Soaring temperatures at Cheltenham on Thursday saw the JRL Group Mares' Handicap Chase abandoned on welfare grounds.
On an unseasonably hot afternoon in the Cotswolds, the decision was taken not to run the three-mile-two-furlong contest, which was scheduled to be the fourth race on the card.
Earlier, the Richard Hobson-trained Dame Rose collapsed and died after finishing fourth in the novice hurdle, although the British Horseracing Authority stated it was not yet known what caused her collapse, or whether it was related to heat stress.
The five-year-old was to be sent for a post-mortem to establish the circumstances of her death.
The remaining three races, one of which was a bumper, were all staged at around two miles.
Stipendiary steward Simon Cowley told Racing UK: "We've been monitoring the situation throughout the day because of the heat and we put measures in place after each race with water at the pull-up section.
"The jockeys have been telling us that a lot of the horses have been getting unexpectedly tired and we suspect this is because the horses are not acclimatised off the back of a cold and wet winter.
"So taking that in mind, we enquired into the effect of the heat on horses and with a three-mile-two race coming up, we listened to trainers and jockeys and decided a race over that far in these conditions was a little bit too risky.
"We had to take a measured view and felt it was too risky. There's a mixture of science and instinct involved but we had to look at the bigger perspective. That race in these conditions is probably asking too much.
"We looked at putting the race on the end of the card, but the temperature is not due to drop significantly."
Grand National-winning trainer Donald McCain was due to run Same Circus in the race and was not happy with the decision to abandon.
"I just think it's an appalling decision as I don't know how you can differentiate between distances," said McCain.
"If it's too hot to race, which I don't think it is by the way, then it's too hot and the whole meeting should be abandoned.
"Hopefully nothing happens in the remaining races because if it does they've given people every opportunity to give them stick.
"Is it any more testing for a staying chaser to run in a staying chase than for a juvenile filly to run over two miles at Cheltenham? I don't think it is. If they had abandoned altogether I might not have agreed, but I probably wouldn't have said anything.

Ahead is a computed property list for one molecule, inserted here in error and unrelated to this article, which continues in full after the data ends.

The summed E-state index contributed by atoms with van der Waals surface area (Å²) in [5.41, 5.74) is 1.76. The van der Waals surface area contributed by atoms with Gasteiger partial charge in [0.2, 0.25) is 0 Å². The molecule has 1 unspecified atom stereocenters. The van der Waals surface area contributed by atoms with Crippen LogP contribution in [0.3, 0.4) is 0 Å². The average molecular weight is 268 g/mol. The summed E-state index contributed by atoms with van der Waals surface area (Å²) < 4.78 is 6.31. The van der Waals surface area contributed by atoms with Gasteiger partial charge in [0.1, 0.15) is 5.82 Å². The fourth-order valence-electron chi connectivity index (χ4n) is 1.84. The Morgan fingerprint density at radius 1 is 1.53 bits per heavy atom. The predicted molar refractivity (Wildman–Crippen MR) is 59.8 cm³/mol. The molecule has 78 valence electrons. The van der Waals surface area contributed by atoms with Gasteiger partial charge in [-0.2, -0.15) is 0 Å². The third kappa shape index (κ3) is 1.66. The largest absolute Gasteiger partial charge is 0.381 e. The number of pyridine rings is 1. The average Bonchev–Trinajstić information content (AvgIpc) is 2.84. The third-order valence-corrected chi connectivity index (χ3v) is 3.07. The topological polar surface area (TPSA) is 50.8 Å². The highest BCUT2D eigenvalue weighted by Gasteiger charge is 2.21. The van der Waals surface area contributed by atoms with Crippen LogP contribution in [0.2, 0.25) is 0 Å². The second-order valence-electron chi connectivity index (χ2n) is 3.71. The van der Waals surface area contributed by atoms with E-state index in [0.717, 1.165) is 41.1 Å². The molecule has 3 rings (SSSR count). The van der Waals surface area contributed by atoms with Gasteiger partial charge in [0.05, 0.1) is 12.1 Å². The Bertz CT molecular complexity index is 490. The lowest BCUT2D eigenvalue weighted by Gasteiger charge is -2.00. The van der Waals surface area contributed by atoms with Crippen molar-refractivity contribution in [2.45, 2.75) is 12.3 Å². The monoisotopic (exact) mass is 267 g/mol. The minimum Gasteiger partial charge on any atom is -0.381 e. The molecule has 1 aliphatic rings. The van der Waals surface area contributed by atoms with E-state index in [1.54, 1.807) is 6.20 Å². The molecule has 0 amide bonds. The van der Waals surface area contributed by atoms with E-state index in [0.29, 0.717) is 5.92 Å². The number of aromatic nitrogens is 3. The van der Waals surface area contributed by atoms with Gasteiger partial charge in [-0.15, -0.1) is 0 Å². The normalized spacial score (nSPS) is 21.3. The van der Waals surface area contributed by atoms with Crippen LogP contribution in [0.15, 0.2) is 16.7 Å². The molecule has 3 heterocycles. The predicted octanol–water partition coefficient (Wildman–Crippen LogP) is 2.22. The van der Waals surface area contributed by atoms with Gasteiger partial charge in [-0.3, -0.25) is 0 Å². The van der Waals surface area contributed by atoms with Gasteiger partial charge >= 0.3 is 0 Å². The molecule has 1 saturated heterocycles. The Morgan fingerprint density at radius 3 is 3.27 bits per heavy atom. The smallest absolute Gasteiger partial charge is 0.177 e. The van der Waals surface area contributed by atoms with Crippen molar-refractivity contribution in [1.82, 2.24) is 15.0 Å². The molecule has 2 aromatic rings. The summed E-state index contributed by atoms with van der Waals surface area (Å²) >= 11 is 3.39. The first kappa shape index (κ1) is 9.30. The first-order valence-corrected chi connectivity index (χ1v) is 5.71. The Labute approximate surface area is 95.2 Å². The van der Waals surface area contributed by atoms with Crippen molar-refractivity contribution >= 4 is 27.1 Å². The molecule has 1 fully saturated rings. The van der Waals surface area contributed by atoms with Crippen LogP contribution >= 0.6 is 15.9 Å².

"I think we should have raced."
Fellow trainer Dan Skelton did not have a runner in the race, but agreed with the decision not to run
"I didn't have a runner so it is easy for me to say, but this is unprecedented so we have to act accordingly," he said.
"I think the right decision has been made. You'll get hotter days than this in the summer, but the problem is they are coming out of a very cold winter.
"Their coats have still got a bit of growth on them, they are like seal skin in the summer, there's no hair really, so I think they are over-heating because of the time of year, more than the temperature.
"Where you draw the line is not for me to say, but I think in the circumstances, we are in April, two-mile races don't look in danger, but three-mile-twos do.
"I had a runner over that trip yesterday and while he wasn't distressed, he took a lot of cooling down and it is not a pleasant experience, but the two-mile horses have been fine. Three-mile-two is an extreme distance."
BHA media manager Robin Mounsey said: "While we appreciate that this decision may be frustrating to some, it was discussed at length with vets, jockeys, trainers and the racecourse and we hope those affected will understand that the decision was taken with welfare in mind.
"The safety and health of our participants is the number one priority for everyone involved in the sport.
"In unseasonal weather such as this, races run over longer distances may carry an increased risk of horses becoming too hot, especially when the heat has come on so quickly and horses haven't had a chance to acclimatise.
"Hot weather provisions have been put in place across the country, such as extra water and tired horses not returning to the parade ring after races, but the decision was made to cancel this one race as an extra precaution."
Ian Renton, regional director for Cheltenham and the South West, Jockey Club Racecourses, said: "These were exceptional circumstances and we fully support the stewards' decision to abandon our fourth and longest-distance race due to the heat."
He added: "As a sport, it's imperative we put the welfare of horses first.
"As such, we also think it is an appropriate gesture of goodwill to the owners of all declared horses in the race to receive compensation towards the travel expenses they will have incurred."
The three races that did take place after the abandoned one passed without incident.